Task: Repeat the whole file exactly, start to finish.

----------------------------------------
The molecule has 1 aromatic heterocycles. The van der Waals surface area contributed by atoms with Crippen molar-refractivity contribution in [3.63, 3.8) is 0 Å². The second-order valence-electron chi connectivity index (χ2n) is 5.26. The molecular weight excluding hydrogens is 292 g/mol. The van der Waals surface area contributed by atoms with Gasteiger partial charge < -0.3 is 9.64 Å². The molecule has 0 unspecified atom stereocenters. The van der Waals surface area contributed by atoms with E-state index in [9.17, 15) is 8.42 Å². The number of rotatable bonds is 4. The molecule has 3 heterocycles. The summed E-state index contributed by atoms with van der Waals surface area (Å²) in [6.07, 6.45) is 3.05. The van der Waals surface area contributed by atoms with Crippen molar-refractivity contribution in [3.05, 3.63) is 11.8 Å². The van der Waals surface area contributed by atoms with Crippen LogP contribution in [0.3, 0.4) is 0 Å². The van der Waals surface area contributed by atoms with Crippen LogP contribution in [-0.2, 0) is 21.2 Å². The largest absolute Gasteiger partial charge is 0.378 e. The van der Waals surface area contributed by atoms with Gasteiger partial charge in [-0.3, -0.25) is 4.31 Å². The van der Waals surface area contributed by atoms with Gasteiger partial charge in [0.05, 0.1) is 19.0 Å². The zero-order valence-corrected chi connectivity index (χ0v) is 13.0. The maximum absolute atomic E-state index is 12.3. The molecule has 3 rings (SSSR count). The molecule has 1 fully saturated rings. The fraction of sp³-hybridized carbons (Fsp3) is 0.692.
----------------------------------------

The molecule has 1 aromatic heterocycles. The van der Waals surface area contributed by atoms with Crippen molar-refractivity contribution in [3.63, 3.8) is 0 Å². The second-order valence-electron chi connectivity index (χ2n) is 5.26. The molecular weight excluding hydrogens is 292 g/mol. The van der Waals surface area contributed by atoms with Gasteiger partial charge < -0.3 is 9.64 Å². The molecule has 0 unspecified atom stereocenters. The van der Waals surface area contributed by atoms with E-state index in [9.17, 15) is 8.42 Å². The number of rotatable bonds is 4. The molecule has 3 heterocycles. The summed E-state index contributed by atoms with van der Waals surface area (Å²) in [6.07, 6.45) is 3.05. The van der Waals surface area contributed by atoms with Crippen molar-refractivity contribution in [3.05, 3.63) is 11.8 Å². The van der Waals surface area contributed by atoms with Crippen LogP contribution in [0.3, 0.4) is 0 Å². The van der Waals surface area contributed by atoms with Crippen LogP contribution in [-0.2, 0) is 21.2 Å². The largest absolute Gasteiger partial charge is 0.378 e. The van der Waals surface area contributed by atoms with Gasteiger partial charge in [-0.3, -0.25) is 4.31 Å². The van der Waals surface area contributed by atoms with Gasteiger partial charge in [0.05, 0.1) is 19.0 Å². The zero-order valence-corrected chi connectivity index (χ0v) is 13.0. The maximum absolute atomic E-state index is 12.3. The molecule has 3 rings (SSSR count). The molecule has 1 fully saturated rings. The fraction of sp³-hybridized carbons (Fsp3) is 0.692.